Genes coding for the enzymatic proteins are cloned in Escherichia coli and can be obtained from the genomic sequences of E. coli disclosed in literature (Blattner et. al., Science 277: 1453-1462 (1997)) (Accession no. AAC75876). Additionally, the gene sequences are available from databases such as those from NCBI and DDBJ.

It should be understood that fragments or derivatives of the genes, as long as they can express biologically identical proteins, may be used in the present invention.

In the method, the overexpression of each of the respective enzyme proteins may be achieved through a recombinant vector containing each of the genes coding therefor (e.g., glyA, metF). Preferable examples of the recombinant vector include pSE glyA-metF, pCL glyA-metF.

The transformation of an L-threonine production strain with the recombinant vectors results in L-methionine production strains.

In another preferred embodiment of the present invention, an L-threonine production strain is co-transformed with two or more different recombinant vecors, each expressing two or three proteins selected from among threonine dehydratase, O-succinylhomoserine lyase, cystathionine beta lyase, 5,10-methylenetetrahydrofolate reductase and serine hydroxymethyltransferase to prepare a strain capable of producing L-threonine at high yield.

In a concrete embodiment, an L-threonine production strain is co-transformed with a first recombinant vector expressing O-succinylhomoserine lyase, and one or both of cystathionine beta lyase and threonine dehydratase, and a second recombinant vector expressing 5,10-methylenetetrahydrofolate reductase and serine hydroxymethyltransferase to prepare a strain capable of producing L-threonine at high yield.

In a more concrete embodiment, a strain capable of producing L-methionine at high yield is prepared by transforming an L-threonine production strain with a set of a first recombinant vector expressing threonine dehydratase (tdcB, ilvA) and O-succinylhomoserine lyase and a second recombinant vector expressing serine hydroxymethyltransferase and 5,10-methylenetetrahydrofolate reductase, a set of a first recombinant vector expressing O-succinylhomoserine lyase and cystathionine beta lyase and a second recombinant vector expressing serine hydroxymethyltransferase and 5,10-methylenetetrahydrofolate reductase, or a set of a first recombinant vector expressing threonine dehydratase, O-succinylhomoserine lyase and cystathionine beta lyase and a second recombinant vector expressing serine hydroxymethyltransferase and 5,10-methylenetetrahydrofolate reductase.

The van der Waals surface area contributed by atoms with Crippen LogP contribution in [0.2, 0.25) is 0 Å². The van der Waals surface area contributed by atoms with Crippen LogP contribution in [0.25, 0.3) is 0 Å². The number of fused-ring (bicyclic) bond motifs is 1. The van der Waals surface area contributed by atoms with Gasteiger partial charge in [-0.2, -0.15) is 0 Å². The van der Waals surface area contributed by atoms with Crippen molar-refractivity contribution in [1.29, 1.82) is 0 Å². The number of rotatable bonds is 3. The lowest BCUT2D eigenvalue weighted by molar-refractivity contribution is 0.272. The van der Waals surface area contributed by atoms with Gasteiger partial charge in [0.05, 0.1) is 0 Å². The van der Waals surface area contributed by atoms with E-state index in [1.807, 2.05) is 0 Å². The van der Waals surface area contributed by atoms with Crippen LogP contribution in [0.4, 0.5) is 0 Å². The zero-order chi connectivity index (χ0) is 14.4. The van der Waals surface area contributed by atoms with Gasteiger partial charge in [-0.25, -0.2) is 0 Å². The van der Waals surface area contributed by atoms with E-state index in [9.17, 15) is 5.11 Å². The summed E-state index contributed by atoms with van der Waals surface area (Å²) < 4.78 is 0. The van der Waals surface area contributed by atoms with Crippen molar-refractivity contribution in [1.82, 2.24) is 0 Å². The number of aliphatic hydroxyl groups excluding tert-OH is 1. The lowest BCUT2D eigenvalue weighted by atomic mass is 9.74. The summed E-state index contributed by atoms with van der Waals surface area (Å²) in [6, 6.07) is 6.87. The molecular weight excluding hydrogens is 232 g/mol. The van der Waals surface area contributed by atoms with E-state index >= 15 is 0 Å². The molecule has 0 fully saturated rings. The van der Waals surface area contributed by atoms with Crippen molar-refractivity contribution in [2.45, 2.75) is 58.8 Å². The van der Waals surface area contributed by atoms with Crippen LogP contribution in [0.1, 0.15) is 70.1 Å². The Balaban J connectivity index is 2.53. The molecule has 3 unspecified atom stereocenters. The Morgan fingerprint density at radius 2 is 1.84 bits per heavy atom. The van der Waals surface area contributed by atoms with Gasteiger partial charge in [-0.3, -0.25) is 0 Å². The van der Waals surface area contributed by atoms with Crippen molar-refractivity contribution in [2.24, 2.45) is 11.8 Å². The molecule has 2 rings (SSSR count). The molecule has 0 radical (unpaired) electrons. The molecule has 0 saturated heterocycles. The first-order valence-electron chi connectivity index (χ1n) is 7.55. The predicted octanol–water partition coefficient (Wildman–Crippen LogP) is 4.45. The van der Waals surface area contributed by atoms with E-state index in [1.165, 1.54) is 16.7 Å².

In a more preferred embodiment of the present invention, L-methionine is over-expressed in an L-threonine production strain co-transformed with a first recombinant vector expressing threonine dehydratase and O-succinylhomoserine lyase and a second recombinant vector expressing serine hydroxymethyltransferase and 5,10-methylenetetrahydrofolate reductase.

In a most preferred embodiment, an L-threonine production strain is co-transformed with a first recombinant vector expressing threonine dehydratase, O-succinylhomoserine lyase and cystathionine beta lyase and a second recombinant vector expressing serine hydroxymethyltransferase and 5,10-methylenetetrahydrofolate reductase to yield excessive L-methionine.

Of the recombinant vectors containing genes coding for the enzyme proteins (tdcB, ilvA, metB, metC, glyA, metF), the first recombinant vectors are preferably exemplified by pSE tdcB-metB, pCL tdcB-metB, pSE ilvA-metB, pCL ilvA-metB, pSE metB-metC, pCL metB-metC, pSE tdcB-metBC, pSE ilvA-metBC, pCL tdcB-metBC and pCL ilvA-metBC and the second recombinant vectors are preferably exemplified by pSE glyA-metF and pCL glyA-metF.